Maxim Calujac’s love affair with architecture began while he was working manual labour jobs in Moscow’s basements to fund his bachelor’s degree in Philosophy and History of Religion. Spending hours underground, he became interested in the inner workings of everyday buildings so much so that he returned to his native Moldova to study architecture. After working on private projects in Italy, Romania, and Russia, his most recent work is the Artcor creative hub, a striking contemporary arts centre in Moldova’s capital of Chisinau that brings a sleek post-industrial edge to the city’s quiet streets.
Can you tell us more about the Artcor creative hub commission. What was the concept behind the building itself?
The building itself is in the shape of a staircase. I wanted to give this feeling of an initiatic experience, or overcoming a challenge, to those who wanted to go to the rooftop garden at the top of the building. In Chisinau, we have public squares but they’re all empty. I wanted to create a real urban space, as well as an accessible art object for everyone to enjoy. That’s why there are no fences around the building, unlike the rest of the town.
I also tried to be as functional as possible, wasting zero space, and making all of the building, and the surrounding accessible. The space inside, where they’ll be hosting gigs, talks, and exhibitions, is built directly under the external staircase, which can also serve as seating with a view for open air events.
But I also wanted to inspire. In Moldova, architecture is not seen as art. But for me, architecture is art, and art is feeling. I made these high-reliefs of male and female faces on the external wall of the building. You can see the noses, ears, and lips on the wall. At the very top, there are two empty plaques, where I was going to add representations of genitalia too but it was decided against it – at least temporarily.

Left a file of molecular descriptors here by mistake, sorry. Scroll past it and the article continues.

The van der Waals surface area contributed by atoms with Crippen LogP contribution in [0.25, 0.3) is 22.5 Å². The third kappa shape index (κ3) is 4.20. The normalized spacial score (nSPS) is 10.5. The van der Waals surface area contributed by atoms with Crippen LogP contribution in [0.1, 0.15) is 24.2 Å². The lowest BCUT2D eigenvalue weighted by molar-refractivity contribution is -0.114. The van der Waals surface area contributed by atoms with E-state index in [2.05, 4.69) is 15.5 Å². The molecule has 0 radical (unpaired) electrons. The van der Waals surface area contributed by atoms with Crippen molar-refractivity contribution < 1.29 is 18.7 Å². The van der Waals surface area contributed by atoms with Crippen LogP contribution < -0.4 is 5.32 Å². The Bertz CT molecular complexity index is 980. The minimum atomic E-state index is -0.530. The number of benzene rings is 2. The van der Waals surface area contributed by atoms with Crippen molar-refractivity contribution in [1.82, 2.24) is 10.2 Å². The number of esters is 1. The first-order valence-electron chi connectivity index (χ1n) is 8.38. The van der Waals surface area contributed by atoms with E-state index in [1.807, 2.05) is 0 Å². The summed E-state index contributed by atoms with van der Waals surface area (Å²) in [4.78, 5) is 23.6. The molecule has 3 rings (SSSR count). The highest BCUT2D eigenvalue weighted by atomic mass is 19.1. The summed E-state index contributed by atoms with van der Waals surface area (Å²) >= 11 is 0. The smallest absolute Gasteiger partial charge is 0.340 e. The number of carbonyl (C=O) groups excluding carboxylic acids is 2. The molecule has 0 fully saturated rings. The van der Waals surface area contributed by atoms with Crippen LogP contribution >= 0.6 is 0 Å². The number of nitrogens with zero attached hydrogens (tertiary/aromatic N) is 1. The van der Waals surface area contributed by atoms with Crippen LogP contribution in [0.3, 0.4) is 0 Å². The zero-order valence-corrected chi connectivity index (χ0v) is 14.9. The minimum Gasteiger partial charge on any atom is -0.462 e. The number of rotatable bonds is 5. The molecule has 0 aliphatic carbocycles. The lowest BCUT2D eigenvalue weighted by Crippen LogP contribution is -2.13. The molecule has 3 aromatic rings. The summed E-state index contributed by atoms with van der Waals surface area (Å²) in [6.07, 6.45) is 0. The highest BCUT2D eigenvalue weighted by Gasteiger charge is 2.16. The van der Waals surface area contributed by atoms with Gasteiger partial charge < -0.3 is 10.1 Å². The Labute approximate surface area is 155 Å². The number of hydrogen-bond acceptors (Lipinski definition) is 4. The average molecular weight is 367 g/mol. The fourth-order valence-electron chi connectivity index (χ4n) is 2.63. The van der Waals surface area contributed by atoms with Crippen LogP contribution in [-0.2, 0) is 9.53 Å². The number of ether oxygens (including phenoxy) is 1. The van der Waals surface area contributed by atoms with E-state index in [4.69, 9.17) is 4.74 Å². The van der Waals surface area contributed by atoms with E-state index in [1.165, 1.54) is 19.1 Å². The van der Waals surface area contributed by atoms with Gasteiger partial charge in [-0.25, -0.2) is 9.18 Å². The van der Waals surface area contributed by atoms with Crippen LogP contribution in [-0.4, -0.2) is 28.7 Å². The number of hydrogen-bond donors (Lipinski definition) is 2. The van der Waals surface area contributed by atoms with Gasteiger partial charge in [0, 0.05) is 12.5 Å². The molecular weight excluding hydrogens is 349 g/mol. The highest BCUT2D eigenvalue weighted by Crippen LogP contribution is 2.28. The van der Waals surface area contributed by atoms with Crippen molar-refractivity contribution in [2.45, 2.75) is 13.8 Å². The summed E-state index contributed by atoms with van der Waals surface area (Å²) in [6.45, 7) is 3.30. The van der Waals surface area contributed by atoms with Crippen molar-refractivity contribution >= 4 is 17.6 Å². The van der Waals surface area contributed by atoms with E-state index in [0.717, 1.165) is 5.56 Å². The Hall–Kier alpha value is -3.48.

Since the budget was tight, I used cheap materials: concrete and corten steel. I love exposed materials. Corten steel feels alive because it changes colours with time and changing weather. I love exposed materials. I knew creating the building itself would be difficult from the start, but I didn’t realise just how hard it would be. I had to fight for everything, going far beyond an architect’s remit. Everyone builds on top of each other in Chisinau and I wanted to avoid that. The courtyard where we had planned to build the hub was full of typical post-Soviet clutter: rubbish, disposed fridges, a garage that no one was using. It was a waste of space. I wanted to free that space up.Somehow, a lot of the responsibility for the project fell on me. Among other things, I had to go and negotiate with the university rector and the hotel managers, whose businesses owned part of the courtyard. When I first approached them and showed them the concept and architectural plans, they told me to buzz off. The negotiations and the clear up took about half a year. I had to work on it with the builders at night.
What’s next for you?
My next project is a media centre at the State University in Moldova. I was commissioned to do it by USAID after working with them on Artcor, but I am still putting the project on hold. I want to convince the organisation to launch an international open call. We need to open Moldova to the world.
I’m also working on a private house in Bucharest, but really, I would love to make time to focus on Calotopos. Calotopos is also a community-focused project: a town where the preservation of the natural environment wins over commercial interest, infrastructure helps distribute space more equally between inhabitants, and schools put emphasis on developing each child’s individual personality.
I want to develop the project theoretically, and to work on a digital example that could help others visualise it. The absurdity of contemporary life is that we don’t know who lives on the same floor as us, so I think a micro-Calotopos would involve creating a community of like-minded people with whom one might want to live. I’m already discussing it with friends who want to start their own vineyard, or are looking into alternatives to contemporary city life.